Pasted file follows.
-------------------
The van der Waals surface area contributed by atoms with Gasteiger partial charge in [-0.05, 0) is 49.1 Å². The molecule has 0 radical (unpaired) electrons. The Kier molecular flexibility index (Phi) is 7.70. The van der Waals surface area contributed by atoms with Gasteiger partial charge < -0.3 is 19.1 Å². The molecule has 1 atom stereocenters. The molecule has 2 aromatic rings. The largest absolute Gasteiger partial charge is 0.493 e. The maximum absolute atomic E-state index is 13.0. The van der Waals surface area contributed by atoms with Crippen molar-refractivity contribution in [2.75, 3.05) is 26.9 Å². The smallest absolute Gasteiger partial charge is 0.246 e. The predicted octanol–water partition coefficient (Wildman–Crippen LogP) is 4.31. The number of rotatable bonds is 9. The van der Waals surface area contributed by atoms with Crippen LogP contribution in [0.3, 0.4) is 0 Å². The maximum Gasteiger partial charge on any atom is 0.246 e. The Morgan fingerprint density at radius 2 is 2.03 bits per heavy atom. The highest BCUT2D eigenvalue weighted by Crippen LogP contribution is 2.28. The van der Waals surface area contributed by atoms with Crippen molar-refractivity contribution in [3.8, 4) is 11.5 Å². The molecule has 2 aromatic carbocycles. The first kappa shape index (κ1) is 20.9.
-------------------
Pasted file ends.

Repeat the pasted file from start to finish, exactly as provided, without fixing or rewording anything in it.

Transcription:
The van der Waals surface area contributed by atoms with Gasteiger partial charge in [-0.05, 0) is 49.1 Å². The molecule has 0 radical (unpaired) electrons. The Kier molecular flexibility index (Phi) is 7.70. The van der Waals surface area contributed by atoms with Gasteiger partial charge < -0.3 is 19.1 Å². The molecule has 1 atom stereocenters. The molecule has 2 aromatic rings. The largest absolute Gasteiger partial charge is 0.493 e. The maximum absolute atomic E-state index is 13.0. The van der Waals surface area contributed by atoms with Crippen molar-refractivity contribution in [2.75, 3.05) is 26.9 Å². The smallest absolute Gasteiger partial charge is 0.246 e. The predicted octanol–water partition coefficient (Wildman–Crippen LogP) is 4.31. The number of rotatable bonds is 9. The van der Waals surface area contributed by atoms with Crippen LogP contribution in [0.3, 0.4) is 0 Å². The maximum Gasteiger partial charge on any atom is 0.246 e. The Morgan fingerprint density at radius 2 is 2.03 bits per heavy atom. The highest BCUT2D eigenvalue weighted by Crippen LogP contribution is 2.28. The van der Waals surface area contributed by atoms with Crippen molar-refractivity contribution in [3.8, 4) is 11.5 Å². The molecule has 2 aromatic carbocycles. The first kappa shape index (κ1) is 20.9.